Prince Arthur’s marriage was given the same solemn attention to detail as the child’s offices of state. In an important diplomatic coup, Henry VII secured his son the hand of Catherine of Aragon on 27 March 1489, in the Treaty of Medina del Campo. This was a major achievement for an upstart king and a backwater little kingdom like Britain. The young teens were formally engaged by proxy on 25 August 1497, with ambassador Roderigo de Puebla standing in place for Princess Catherine.
Just as his own parents had fallen in love after their marriage was arranged, Arthur was determined to love his new bride. He wrote to her frequently, in their common language of Latin, and told her “I cannot tell you what an earnest desire I feel to see your Highness, and how vexatious to me is this procrastination about your coming. Let [it] be hastened, [that] the love conceived between us and the wished-for joys may reap their proper fruit.” At their proxy engagement, he assured the Spanish representatives that “he much rejoiced to contract the marriage because of his deep and sincere love for the Princess.” Arthur was no less enchanted with his betrothed in person. He wrote to her parents, assuring them that “no woman in the world could be more agreeable to him” and that he “had never felt so much joy” as when he “beheld the sweet face of his bride”.
The royal wedding was as lavish as Tudor England could make it … and thus VERY lavish indeed. There were processions and pageants and feasts for days before the marriage. The ceremony itself took place in St Paul’s Cathedral on 14 November 1501, with the bride and groom both dressed in white and resplendent with jewels. The whole wedding party was raised up on a platform 4 feet high, 12 feet wide, and 350 feet long. The ten year old brother of the groom, Henry, Duke of York and the Duke of Cabra escorted Catherine to the church, where she entered to the fanfare of trumpets. After the vows, Arthur and his new wife walked the length of the platform hand in hand, “so the present multitude of people might see and behold their persons.” The wedding was marked with feasts and celebrations and pageants, all of which continued for several days after, and included tournaments as well.
Although their marriage was unconsummated (I take Catherine’s word for it and discuss it in this post: http://www.kyrackramer.com/2017/02/13/did-arthur-tudor-consummate-his-marriage/), there is no reason to supposed the young couple didn’t bond with each other during their brief time together. Both teens would have felt compelled by cultural norms to TRY to love the spouse their families had chosen, and felt religiously beholden to give their spouse due respect. With good-looks and good-nature between them, their chance at happiness was more than fair. The couple probably did not consummate the marriage because doctors viewed sex to be dangerous for boys Arthur’s age. Coitus could drain his ‘vital essences’ and deplete his health to dangerous levels. Better, it was thought, to wait until the groom was sixteen or seventeen.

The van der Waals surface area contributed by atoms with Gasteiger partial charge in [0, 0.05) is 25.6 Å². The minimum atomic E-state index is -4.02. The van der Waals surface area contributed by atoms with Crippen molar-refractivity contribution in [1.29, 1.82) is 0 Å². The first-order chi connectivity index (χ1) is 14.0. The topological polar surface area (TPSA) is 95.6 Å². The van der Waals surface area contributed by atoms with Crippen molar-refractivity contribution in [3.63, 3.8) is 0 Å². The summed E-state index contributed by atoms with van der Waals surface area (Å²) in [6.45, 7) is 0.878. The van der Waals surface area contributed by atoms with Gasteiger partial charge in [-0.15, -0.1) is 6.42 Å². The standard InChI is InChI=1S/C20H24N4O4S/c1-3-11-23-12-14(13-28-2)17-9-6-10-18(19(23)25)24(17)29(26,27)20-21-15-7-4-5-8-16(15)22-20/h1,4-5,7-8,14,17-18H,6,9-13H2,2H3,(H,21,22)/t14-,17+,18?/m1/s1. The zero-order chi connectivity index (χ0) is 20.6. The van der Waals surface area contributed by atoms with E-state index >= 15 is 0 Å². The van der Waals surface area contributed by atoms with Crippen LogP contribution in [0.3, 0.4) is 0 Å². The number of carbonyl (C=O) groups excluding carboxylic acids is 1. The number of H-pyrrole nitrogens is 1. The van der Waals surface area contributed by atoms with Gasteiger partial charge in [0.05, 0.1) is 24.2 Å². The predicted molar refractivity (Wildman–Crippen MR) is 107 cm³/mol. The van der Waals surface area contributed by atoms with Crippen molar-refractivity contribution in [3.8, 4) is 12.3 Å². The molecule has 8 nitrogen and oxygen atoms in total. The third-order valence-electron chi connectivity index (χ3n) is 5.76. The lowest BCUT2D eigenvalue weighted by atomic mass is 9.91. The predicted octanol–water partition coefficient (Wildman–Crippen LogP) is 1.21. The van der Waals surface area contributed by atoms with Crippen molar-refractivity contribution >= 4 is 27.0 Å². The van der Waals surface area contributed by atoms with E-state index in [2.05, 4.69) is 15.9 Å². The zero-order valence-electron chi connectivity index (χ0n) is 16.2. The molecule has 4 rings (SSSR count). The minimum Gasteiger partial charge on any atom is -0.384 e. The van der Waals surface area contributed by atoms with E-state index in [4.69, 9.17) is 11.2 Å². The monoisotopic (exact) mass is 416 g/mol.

The newlyweds lived together at Tickenhill Manor for a month, no doubt enjoying the revels, before they decamped for Wales, where they would take up residence at Ludlow Castle. Arthur had been taking an active part in the governance of the Council of Wales and the Marches for a few years by now, and it would be excellent practice for him before he assumed the full mantel of kingship.
Alas, the couple’s union was doomed. They both became ill with what was thought to be the sweating sickness or an ‘ague’ at the end of March 1502. Catherine would recover, but the Prince of Wales, his parents great hope and named for the great King of the Britains, died on 2 April 1502. (I discuss my theory that non-classic cystic fibrosis was his killer in this post: http://www.kyrackramer.com/2017/04/02/the-death-of-arthur-tudor/)
Arthur’s parents were destroyed when they heard the news two days later:
The King was awoken from his sleep by his confessor, who quoted Job by asking Henry “If we receive good things at the hands of God, why may we not endure evil things?” He then told the king that “[his] dearest son hath departed to God,” and Henry burst into tears. “Grief-stricken and emotional,” he then had his wife brought into his chambers, so that they might “take the painful news together”; Elizabeth reminded Henry that God had helped him become king and “had ever preserved him,” adding that they had been left with “yet a fair Prince and two fair princesses and that God is where he was, and [they were] both young enough [to have more children]”. Soon after leaving Henry’s bedchamber, Elizabeth collapsed and began to cry, while the ladies sent for the King, who hurriedly came and “relieved her” [by reminding her of the same things she had said to comfort him].
Arthur’s embalmed body was interred in Worcester Cathedral on 25 April, leaving his grieving parents with the ashes of the dreams they had when he arrived in Westminster. Nor were they the only ones to have truly loved the Prince of Wales. When his best friend, Gruffydd ap Rhys ap Thomas, died in 1521, his will requested his remains be laid to rest beside Arthur’s in Worcester Cathedral.
A pawn of state, Arthur’s widow was soon engaged to the new Prince of Wales, the future Henry VIII.